34th Annual Fiesta Mexicana St. Anthony Catholic Church in Robstown will have their 34th Annual Fiesta Mexicana on Saturday, March 2 from 1-10 p.m. and Sunday, March 3 with Mass at 9 a.m. and Fiesta Fun from 10:30 a.m. to 8 p.m. The event will kick off on Saturday with a Main Street Parade at 1 p.m. and will proceed to the Richard M. Borchard Regional Fairgrounds. Two days of fun-filled activities, authentic Mexican Food, and much more! For more information call (361) 387-2774.

2013 Convalidation Seminar On March 9 from 8:30 a.m.–4:30 p.m. the Diocese of Corpus Christi, Office of Family Life, will be hosting this seminar at St. Peter, Prince of the Apostles on 3901 Violet Road in St. Matthew’s Hall. For more information call Tina Villegas at (361) 882-6191 or go to

True Radiance Retreat On March 9 from 9 a.m.-4:30 p.m. at St. Theresa Parish Hall on 1302 Lantana. For more information call Tina Villegas at (361) 693-6657 or go to

Guadalupana Society President’s Breakfast Meeting On March 9 at 10 a.m. at Corpus Christi Cathedral in Classroom 4. All Guadalupana Society Presidents and Vice Presidents are encouraged to attend.

Vatican II Symposium On March 9, as part of the Year of Faith, the Diocese of Corpus Christi will celebrate a Vatican II Symposium at Corpus Christi Cathedral, which is located at 505 N. Upper Broadway in Corpus Christi. The event begins at 10 a.m. and finishes at 2 p.m. Bishop Wm. Michael Mulvey will deliver the Opening Address. Other Presentations include Gaudium et Spes, Pastoral Constitution on the Church in the Modern World from Father Donald Nesti and Dei Verbum, Dogmatic Constitution on Divine Revelation from Father Thomas Norris. Admission is free and lunch will be provided.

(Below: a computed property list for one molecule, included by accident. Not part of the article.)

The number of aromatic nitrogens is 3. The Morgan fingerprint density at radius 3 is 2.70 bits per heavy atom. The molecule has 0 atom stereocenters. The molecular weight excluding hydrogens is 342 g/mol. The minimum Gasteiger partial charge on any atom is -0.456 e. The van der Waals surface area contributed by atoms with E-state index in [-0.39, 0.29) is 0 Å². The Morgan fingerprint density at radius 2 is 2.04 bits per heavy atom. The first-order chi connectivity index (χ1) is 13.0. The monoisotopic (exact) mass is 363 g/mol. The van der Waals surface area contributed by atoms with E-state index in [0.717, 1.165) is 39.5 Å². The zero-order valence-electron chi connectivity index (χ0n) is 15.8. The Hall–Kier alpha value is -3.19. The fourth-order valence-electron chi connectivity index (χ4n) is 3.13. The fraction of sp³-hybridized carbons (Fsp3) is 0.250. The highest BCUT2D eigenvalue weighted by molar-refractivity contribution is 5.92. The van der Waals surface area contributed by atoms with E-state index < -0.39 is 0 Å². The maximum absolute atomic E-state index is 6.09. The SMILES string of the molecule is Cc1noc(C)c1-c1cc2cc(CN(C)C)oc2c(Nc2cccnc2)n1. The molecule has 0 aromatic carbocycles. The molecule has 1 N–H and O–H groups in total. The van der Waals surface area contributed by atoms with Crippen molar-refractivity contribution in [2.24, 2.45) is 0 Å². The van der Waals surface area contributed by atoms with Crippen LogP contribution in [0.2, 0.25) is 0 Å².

Theology of the Body Spring Break Camp On March 11-15 at Deer Creek Camp. Cost is $200. Call Heath Garcia at (361) 882-6191 for more information.

‘A Covenant of Love with Mary’ Classes at OLPH On March 11 at Our Lady of Perpetual Help Parish will have monthly classes entitled “A Covenant of Love with Mary” in the Parish Hall. There will be Mass beginning at 6:15 p.m., followed by a video and talk at 6:45 p.m. and a light dinner and celebration.

Diocesan Confirmation Retreat On March 16 at Blessed John Paul II High School in Corpus Christi. The total cost of the day retreat is $40 for both candidate and sponsor, includes lunch. The deadline for the March 16 retreat is Friday, March 8. For more information, e-mail Heath Garcia at or go to

Divine Mercy Day of Prayer On March 16 at St. Joseph in Beeville at 609 East Gramman Street for Divine Mercy Day of Prayer, “Consoling the Heart of Jesus,” from 8 a.m.-2:30 p.m.

Magnolia in Mathis. Call the parish office at (361) 546-5748 to purchase raffle tickets.

St. Patrick’s Day Irish Festival and Brunch On St. Patrick’s Day, March 17 at St. Pius X Parish Hall on 5620 Gollihar Road, from 11 a.m.-2 p.m. All tickets will be presold. Tickets may be purchased at the St. Pius X office or after Masses on March 2 and March 9. Keep in mind this event sells out all 300 tickets each year. Buy your tickets early. For additional information please call Sue Dougherty at (361) 855-8541.